It was written I should be loyal to the nightmare of my choice.
― Joseph Conrad, Heart of Darkness
Theo Mercier’s artistic explorations emerge from a universe plagued with visual and formal elements that belong to the world of museology and modernist museographical displays that, after appropriation and reconfiguration, situate themselves again in a museum space in a logic of contemporary production. His works question, among other things, the construction and instability of historical narratives and also signal problems related to contemporary sculpture.
In his work, questions revolving around what is shown, how it’s shown and in what context are answered through the sophisticated appearance of anthropological and artistic traces from very different eras. These sometimes involve technical issues, research processes and bureaucratic management. Over the last three years, Mercier has devoted his time to visiting several trade and handicraft workshops in different states in Mexico and in Mexico City, hoping to include materials and techniques in his sculpture and stage designs.
Gold War Wall (2017) was made expressly for Museo Experimental el Eco. It consists of three hundred war masks belonging to different moments in time and space throughout the history of humanity and is displayed as a mural in the Daniel Mont space. The first sources for this work’s process were books on art history, history, and art museums. Different warrior masks or war-related masks (and probably related to rituals as well) were hand-copied from these. These drawings transformed each of the masks into schematic lines, to serve as stencils for working with brass at the Taller Corazón de Hojalata workshop in the outskirts of Oaxaca city. The workshop belongs to a family of artisans that usually produce different objects and images in tinplate. They set out to make theses masks alongside the artist’s instructions, obtaining a result he was interested in yet adapting to the workshop’s own modes of production as well. A key issue was the choice of material—brass, with its gilded tones, evokes the gold masks of Colombia, and it’s also a nod to Mathias Goeritz’s gold Messages.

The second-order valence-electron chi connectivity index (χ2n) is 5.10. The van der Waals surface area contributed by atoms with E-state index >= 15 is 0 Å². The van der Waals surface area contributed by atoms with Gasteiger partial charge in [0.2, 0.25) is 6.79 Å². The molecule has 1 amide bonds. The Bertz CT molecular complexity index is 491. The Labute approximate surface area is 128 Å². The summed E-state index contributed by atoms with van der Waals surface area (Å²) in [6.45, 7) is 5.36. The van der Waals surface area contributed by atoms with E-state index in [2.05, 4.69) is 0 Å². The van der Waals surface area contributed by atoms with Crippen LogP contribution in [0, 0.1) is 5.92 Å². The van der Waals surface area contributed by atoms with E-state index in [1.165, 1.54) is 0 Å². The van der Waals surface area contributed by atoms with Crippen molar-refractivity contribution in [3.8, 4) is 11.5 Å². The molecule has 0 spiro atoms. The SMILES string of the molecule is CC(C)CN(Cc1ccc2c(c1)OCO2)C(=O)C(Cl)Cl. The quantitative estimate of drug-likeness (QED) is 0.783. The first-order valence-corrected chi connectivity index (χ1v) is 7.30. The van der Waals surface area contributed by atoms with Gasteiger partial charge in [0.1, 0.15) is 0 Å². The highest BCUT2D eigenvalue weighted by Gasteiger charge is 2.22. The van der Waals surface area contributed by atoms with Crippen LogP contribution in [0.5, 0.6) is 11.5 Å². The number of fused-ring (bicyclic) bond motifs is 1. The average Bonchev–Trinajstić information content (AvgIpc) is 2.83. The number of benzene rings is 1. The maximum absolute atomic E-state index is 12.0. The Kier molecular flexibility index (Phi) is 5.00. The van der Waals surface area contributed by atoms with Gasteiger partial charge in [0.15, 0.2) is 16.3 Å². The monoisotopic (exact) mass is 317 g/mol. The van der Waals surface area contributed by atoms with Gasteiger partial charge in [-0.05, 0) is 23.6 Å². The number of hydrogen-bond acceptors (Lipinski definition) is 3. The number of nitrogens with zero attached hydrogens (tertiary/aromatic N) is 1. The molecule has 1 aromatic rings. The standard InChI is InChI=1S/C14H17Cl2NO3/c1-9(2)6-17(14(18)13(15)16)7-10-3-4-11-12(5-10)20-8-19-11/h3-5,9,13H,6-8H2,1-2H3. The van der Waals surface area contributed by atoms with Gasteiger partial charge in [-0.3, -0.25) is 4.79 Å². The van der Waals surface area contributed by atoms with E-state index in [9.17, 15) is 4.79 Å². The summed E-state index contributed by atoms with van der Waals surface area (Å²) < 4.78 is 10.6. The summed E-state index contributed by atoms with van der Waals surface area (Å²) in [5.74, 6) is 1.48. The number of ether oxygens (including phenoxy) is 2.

Three hundred masks that covered the faces of different people escape the “museumization” of war and are reconfigured in a piece that may not seem at all heartening in its collection of dark moments of history, yet shocks us with the beauty of its appearance and the detail of each piece, allowing us to see potential in acting collectively.